The mere removal of a wall, fence, hedge or other boundary feature between a property and the adjoining highway does not constitute the formation of an access to the highway as such, even though it may facilitate access to the highway. This is a proposition which has certainly been accepted on appeal, and I was under the impression that there was also judicial authority to this effect, but I have been unable to find the case I had in mind.
The injustice in this case is two-fold. First the LPA has done the householder an injustice by serving an enforcement notice in the first place. More seriously, in the absence of an appeal under Section 174, the preclusive provisions of Section 285 effectively prevent anyone going behind an enforcement notice once it has come into effect. Thus the unrepresented layman without resort to professional advice has no defence to a prosecution for non-compliance, even where the notice, while falling short of being a complete nullity, is incontestably bad.
This is not the first time I have come across this situation. I recall a case in London in which I was asked to advise where an enforcement notice had alleged a change of use of the flat roof of a house by the formation of a roof garden. This was a nonsense, as it was all part of one and the same planning unit within Use Class C3. There had been no building operations, as there was an existing parapet on the roof. Nevertheless, the householder had failed to appeal the notice, which had consequently come into effect, and so there was no defence to a prosecution for non-compliance with the requirements of the enforcement notice, nor could the position subsequently be corrected.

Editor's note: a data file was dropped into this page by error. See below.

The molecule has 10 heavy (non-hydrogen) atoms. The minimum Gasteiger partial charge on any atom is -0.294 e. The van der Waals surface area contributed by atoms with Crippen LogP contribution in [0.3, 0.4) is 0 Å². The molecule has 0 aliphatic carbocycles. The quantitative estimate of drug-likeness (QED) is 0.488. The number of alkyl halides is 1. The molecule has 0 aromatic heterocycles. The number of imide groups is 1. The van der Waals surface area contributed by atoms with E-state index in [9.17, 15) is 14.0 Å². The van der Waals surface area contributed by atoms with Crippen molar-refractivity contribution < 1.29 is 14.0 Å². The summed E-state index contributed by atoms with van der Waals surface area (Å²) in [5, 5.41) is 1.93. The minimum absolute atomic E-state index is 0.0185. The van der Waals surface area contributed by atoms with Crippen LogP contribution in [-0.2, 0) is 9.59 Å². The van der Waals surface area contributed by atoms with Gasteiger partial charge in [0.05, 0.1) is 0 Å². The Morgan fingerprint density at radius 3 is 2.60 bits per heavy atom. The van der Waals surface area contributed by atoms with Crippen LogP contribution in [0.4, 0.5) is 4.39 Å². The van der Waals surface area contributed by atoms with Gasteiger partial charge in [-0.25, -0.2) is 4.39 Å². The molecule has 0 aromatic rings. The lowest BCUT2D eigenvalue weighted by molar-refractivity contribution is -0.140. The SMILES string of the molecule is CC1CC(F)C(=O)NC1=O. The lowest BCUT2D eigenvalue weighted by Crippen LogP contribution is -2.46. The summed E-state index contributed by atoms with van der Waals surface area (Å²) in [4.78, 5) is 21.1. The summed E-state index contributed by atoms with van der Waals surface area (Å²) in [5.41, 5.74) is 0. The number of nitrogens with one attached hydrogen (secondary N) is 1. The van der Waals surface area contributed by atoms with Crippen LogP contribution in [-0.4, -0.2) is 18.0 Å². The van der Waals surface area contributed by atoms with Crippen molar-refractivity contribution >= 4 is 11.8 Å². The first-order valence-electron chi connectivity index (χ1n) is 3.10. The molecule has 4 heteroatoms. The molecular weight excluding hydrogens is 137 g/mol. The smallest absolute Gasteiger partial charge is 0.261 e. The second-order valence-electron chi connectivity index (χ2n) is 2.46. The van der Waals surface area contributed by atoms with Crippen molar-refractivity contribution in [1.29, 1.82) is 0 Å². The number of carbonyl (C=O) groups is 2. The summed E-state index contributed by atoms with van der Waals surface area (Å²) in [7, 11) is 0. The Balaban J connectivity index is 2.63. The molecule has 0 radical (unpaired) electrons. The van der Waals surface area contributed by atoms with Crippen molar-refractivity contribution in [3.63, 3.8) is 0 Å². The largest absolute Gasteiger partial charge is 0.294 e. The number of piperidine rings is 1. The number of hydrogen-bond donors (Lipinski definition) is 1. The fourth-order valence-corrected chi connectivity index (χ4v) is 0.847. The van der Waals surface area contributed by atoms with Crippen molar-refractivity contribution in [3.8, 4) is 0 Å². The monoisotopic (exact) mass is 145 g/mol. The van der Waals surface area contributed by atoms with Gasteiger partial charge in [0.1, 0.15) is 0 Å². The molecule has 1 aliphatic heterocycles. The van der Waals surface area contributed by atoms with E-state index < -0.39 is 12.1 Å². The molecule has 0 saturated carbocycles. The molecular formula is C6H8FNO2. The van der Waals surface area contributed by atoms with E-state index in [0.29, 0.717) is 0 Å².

Perhaps there should be some provision for a retrospective LDC application to be made to overturn ‘bad’ enforcement notices in such circumstances. It might be difficult to frame it in a way that would prevent its being exploited simply as a means of staving off justified action by an LPA in pursuance of a soundly-based enforcement notice, but there are enough cases of injustice being caused by the current rules to make the effort worthwhile.
© MARTIN H GOODALL